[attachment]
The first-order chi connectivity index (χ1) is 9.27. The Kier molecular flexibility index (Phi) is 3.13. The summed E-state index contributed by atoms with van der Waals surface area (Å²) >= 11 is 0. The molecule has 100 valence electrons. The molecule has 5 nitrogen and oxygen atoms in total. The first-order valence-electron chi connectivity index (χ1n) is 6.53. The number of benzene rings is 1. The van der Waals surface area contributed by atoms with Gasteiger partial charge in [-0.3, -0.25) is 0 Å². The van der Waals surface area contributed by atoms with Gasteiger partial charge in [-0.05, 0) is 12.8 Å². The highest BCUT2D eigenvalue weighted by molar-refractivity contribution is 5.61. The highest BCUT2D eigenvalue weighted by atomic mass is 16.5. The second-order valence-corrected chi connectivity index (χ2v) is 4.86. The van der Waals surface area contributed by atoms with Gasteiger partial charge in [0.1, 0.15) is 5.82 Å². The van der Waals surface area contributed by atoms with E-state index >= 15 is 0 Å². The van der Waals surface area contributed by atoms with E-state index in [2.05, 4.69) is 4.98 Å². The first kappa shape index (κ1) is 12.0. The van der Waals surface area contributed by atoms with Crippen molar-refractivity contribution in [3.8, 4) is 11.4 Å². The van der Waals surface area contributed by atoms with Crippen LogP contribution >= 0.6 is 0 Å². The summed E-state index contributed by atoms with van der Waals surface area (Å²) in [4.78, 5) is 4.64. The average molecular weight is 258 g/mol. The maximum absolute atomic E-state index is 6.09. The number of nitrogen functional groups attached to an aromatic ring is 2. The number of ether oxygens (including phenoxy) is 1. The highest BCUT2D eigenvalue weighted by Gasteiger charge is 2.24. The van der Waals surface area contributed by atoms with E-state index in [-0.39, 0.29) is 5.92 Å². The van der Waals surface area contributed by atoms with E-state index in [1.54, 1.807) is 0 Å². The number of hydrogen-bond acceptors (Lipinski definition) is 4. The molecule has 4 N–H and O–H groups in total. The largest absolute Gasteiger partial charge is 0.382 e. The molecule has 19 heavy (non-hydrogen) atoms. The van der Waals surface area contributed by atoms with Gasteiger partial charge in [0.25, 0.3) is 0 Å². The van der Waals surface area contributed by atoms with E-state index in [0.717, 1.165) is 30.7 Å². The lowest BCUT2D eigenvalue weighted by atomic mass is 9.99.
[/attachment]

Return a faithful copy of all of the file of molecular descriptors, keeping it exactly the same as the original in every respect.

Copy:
The first-order chi connectivity index (χ1) is 9.27. The Kier molecular flexibility index (Phi) is 3.13. The summed E-state index contributed by atoms with van der Waals surface area (Å²) >= 11 is 0. The molecule has 100 valence electrons. The molecule has 5 nitrogen and oxygen atoms in total. The first-order valence-electron chi connectivity index (χ1n) is 6.53. The number of benzene rings is 1. The van der Waals surface area contributed by atoms with Gasteiger partial charge in [-0.3, -0.25) is 0 Å². The van der Waals surface area contributed by atoms with Gasteiger partial charge in [-0.05, 0) is 12.8 Å². The highest BCUT2D eigenvalue weighted by molar-refractivity contribution is 5.61. The highest BCUT2D eigenvalue weighted by atomic mass is 16.5. The second-order valence-corrected chi connectivity index (χ2v) is 4.86. The van der Waals surface area contributed by atoms with Gasteiger partial charge in [0.1, 0.15) is 5.82 Å². The van der Waals surface area contributed by atoms with E-state index >= 15 is 0 Å². The van der Waals surface area contributed by atoms with E-state index in [2.05, 4.69) is 4.98 Å². The first kappa shape index (κ1) is 12.0. The van der Waals surface area contributed by atoms with Crippen molar-refractivity contribution in [3.8, 4) is 11.4 Å². The van der Waals surface area contributed by atoms with Crippen LogP contribution >= 0.6 is 0 Å². The summed E-state index contributed by atoms with van der Waals surface area (Å²) in [4.78, 5) is 4.64. The average molecular weight is 258 g/mol. The maximum absolute atomic E-state index is 6.09. The number of nitrogen functional groups attached to an aromatic ring is 2. The number of ether oxygens (including phenoxy) is 1. The highest BCUT2D eigenvalue weighted by Gasteiger charge is 2.24. The van der Waals surface area contributed by atoms with E-state index in [-0.39, 0.29) is 5.92 Å². The van der Waals surface area contributed by atoms with E-state index in [1.54, 1.807) is 0 Å². The number of hydrogen-bond acceptors (Lipinski definition) is 4. The molecule has 4 N–H and O–H groups in total. The largest absolute Gasteiger partial charge is 0.382 e. The molecule has 19 heavy (non-hydrogen) atoms. The van der Waals surface area contributed by atoms with Gasteiger partial charge in [0.25, 0.3) is 0 Å². The van der Waals surface area contributed by atoms with E-state index in [0.717, 1.165) is 30.7 Å². The lowest BCUT2D eigenvalue weighted by atomic mass is 9.99.